While the top lines of the polls show a razor close race between Ernst and Braley, the crosstabs are telling another story that runs contrary to the perception of the race. This isn’t to say that Ernst’s campaign is doomed, but if she is to be successful in November, her campaign and the outside groups that are working to assist he candidacy need to be far more aggressive than they have been for the first three months of the general election campaign.
Sadly, it seems that the U.S. Senate race in Iowa isn’t going to be about who Iowans like, it’s going to be about who they don’t like. Thus, when a major poll shows Ernst’s unfavorable number at 46 percent and another at 41 percent, alarm bells should be sounding in the campaign office. That means that Ernst has to do a better job of responding to the negative attacks being run against her while at the same time doing what she can to be more likeable.
The polling data also seems to indicate that the negative attacks being run against Braley are not as effective as the ads being run against Ernst. Braley has been beaten up for the comments he made about Chuck Grassley, the incident involving his neighbor’s chickens, and missing hearings on the VA hospitals. Those are all valid hits, but what about Braley’s record in congress that includes support for taxpayer bailouts of the financial industry, stimulus spending that did little to reduce unemployment, and his failed promise to reduce the national debt?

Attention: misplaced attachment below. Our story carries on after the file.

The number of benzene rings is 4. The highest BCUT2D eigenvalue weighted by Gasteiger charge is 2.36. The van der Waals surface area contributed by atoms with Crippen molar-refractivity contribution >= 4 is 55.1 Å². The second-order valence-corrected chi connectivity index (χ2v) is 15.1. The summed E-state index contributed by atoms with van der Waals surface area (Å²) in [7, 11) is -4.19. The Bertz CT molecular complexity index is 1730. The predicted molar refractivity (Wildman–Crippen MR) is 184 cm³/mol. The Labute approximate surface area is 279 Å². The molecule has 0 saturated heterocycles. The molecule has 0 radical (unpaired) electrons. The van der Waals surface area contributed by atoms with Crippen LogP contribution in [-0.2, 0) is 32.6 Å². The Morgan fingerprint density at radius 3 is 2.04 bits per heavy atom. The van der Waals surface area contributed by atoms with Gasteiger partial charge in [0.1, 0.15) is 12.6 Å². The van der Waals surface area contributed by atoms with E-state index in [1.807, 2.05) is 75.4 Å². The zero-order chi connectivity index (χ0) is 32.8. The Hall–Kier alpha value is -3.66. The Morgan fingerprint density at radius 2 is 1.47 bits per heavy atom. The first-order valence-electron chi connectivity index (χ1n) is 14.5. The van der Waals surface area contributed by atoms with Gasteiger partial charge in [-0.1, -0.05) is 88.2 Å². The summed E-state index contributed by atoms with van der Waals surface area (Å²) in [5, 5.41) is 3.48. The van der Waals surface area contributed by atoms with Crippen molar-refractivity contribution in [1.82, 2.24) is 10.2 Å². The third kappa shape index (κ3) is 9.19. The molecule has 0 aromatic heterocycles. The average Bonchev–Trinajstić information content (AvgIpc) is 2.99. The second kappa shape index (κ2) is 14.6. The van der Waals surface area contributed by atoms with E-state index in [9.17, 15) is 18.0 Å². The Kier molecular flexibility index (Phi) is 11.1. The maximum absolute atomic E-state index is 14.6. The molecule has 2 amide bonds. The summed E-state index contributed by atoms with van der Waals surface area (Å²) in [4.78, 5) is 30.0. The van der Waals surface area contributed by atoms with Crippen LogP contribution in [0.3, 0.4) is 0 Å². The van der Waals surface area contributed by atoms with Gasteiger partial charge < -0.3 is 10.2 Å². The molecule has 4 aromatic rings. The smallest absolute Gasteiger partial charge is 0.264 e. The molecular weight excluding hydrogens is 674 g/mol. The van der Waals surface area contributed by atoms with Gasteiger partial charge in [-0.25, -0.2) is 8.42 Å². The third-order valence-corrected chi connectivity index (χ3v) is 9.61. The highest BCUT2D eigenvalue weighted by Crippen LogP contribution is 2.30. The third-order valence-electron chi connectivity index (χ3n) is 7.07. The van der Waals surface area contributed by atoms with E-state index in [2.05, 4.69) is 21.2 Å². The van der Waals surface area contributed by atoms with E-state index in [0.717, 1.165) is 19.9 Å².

The U.S. Senate campaign has been void of the issues that matter to most Iowans. Instead, the campaigns and special interest groups only use issues in which they can paint their opponent in a negative light. As has been the case in the past three elections, jobs are one of the top three issue for voters, as is the federal deficit, and healthcare.
Both U.S. Senate campaigns have avoided the current issues that are being discussed in the county. Neither candidate has weighed in on the immigration debate, U.S. involvement in the Middle East, or the civil unrest in Ferguson, Missouri. The lack of focus on issues in the race may be the reason why Ernst slightly trails Braley when people are asked which candidate’s values most closely match your own. Ernst doesn’t really talk about moral issues, and when she did in a Washington Post interview earlier this month, Ernst ran to the middle instead of espousing the conservative ideals she campaigned on in the primary.
To date, the Ernst campaign has gotten a lot of mileage out of running a personality based campaign against Braley, but if these latest polls are accurate, that strategy has already run out of gas. Even if the race remains close until Election Day, Republicans have to worry that the Democrats early voting advantage might be big enough to deliver the victory for Braley.
While it is still early, absentee request by Democrats and no party voters are far exceeding Republican requests. This is once again a sign that Democrats are working their absentee program that has often times made the difference in close legislative races. If the U.S. Senate race remains a close contest, their ability to get no party voters to vote early for their candidates could make a big difference.
Again, the race between Ernst and Braley is tied, but there is tangible data that gives an advantage to Braley. It’s time for Republicans to kick it into gear. Nobody should be satisfied with the race being tied.